The 2020 John Oxley Library Fellows, Dr Deb Anderson and Associate Professor Kerrie Foxwell-Norton produced these digital stories summerising the work of their Fellowship. 


The Women of the Great Barrier Reef.

By learning from, and adding to, the collection of original materials within the John Oxley Library, the 2020 John Oxley Library Fellows project seeked to discover and share the untold stories of women from all walks of life who have advanced our knowledge of the Reef and its protection. Importantly, the project laid the foundations for a landmark catalogue of cultural memory and heritage relating to environmental conservation in Queensland, raising awareness of the Library’s holdings and forming a vital tool for future research.

The Terry Ridgway Story.

In 1966, Terry Ridgway quit her typing-pool job in Brisbane and moved to a remote island in the Great Barrier Reef. Aged 19, she became ‘the girl Robinson Crusoe’, living solo and spending her time studying marine life, aiming to identify the more than 1,500 species of Reef fish. Except for a brief Sunday feature in an American newspaper, penned by the late Australian journalist Barry Wain, Ridgway’s story remains largely untold. Deb and Kerrie's fellowship explored what became of Terry's quest to advance our understanding of the largest living structure on Earth.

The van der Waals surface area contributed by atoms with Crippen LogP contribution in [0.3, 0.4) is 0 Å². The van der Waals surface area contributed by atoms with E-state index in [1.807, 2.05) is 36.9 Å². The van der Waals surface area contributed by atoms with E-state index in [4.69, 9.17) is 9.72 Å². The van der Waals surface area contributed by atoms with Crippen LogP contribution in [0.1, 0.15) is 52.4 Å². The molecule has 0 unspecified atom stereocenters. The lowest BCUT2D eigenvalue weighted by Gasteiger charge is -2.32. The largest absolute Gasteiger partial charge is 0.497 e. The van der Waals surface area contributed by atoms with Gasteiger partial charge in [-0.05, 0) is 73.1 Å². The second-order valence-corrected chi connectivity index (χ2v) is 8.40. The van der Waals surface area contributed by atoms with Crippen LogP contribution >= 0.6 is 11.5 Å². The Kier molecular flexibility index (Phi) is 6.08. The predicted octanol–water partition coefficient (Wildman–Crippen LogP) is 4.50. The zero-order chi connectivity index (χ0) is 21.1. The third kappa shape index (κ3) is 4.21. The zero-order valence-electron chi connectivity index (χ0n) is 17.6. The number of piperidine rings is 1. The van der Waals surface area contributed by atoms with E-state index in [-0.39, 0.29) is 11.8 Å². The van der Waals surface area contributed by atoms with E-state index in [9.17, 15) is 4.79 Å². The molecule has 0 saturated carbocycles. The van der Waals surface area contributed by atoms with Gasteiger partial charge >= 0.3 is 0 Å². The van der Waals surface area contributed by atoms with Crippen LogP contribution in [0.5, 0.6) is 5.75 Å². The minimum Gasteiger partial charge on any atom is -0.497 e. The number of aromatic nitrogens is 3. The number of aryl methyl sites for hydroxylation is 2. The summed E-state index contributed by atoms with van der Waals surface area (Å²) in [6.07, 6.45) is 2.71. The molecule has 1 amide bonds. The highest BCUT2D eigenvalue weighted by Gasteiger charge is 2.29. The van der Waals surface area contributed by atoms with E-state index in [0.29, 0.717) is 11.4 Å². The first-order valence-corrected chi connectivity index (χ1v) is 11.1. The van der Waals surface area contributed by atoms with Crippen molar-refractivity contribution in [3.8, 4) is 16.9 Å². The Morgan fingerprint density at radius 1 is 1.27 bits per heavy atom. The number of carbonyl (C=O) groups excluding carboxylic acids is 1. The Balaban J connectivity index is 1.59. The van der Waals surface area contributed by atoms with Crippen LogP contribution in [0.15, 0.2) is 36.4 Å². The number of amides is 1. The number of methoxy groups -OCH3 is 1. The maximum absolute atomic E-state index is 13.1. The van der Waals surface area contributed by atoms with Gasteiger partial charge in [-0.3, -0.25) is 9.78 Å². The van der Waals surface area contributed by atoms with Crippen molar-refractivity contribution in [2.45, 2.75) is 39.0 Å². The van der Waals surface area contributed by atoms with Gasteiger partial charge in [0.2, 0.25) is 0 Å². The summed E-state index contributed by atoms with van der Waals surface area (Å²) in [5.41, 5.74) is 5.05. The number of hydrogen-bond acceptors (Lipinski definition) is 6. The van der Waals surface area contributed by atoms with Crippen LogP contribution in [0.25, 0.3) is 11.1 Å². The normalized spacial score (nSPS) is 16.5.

7432/3 A visit to Australia’s Great Barrier Reef home movie, Sylvia Brown Films, John Oxley Library, State Library of Queensland.

This video, 7432/3 A visit to Australia’s Great Barrier Reef home movie, ca. 1948 from the 7432 Sylvia Brown Films collection gives an example of what types of amazing sea life and coral Terrie Ridgway would have encountered off the Great Barrier Reef's North West Island.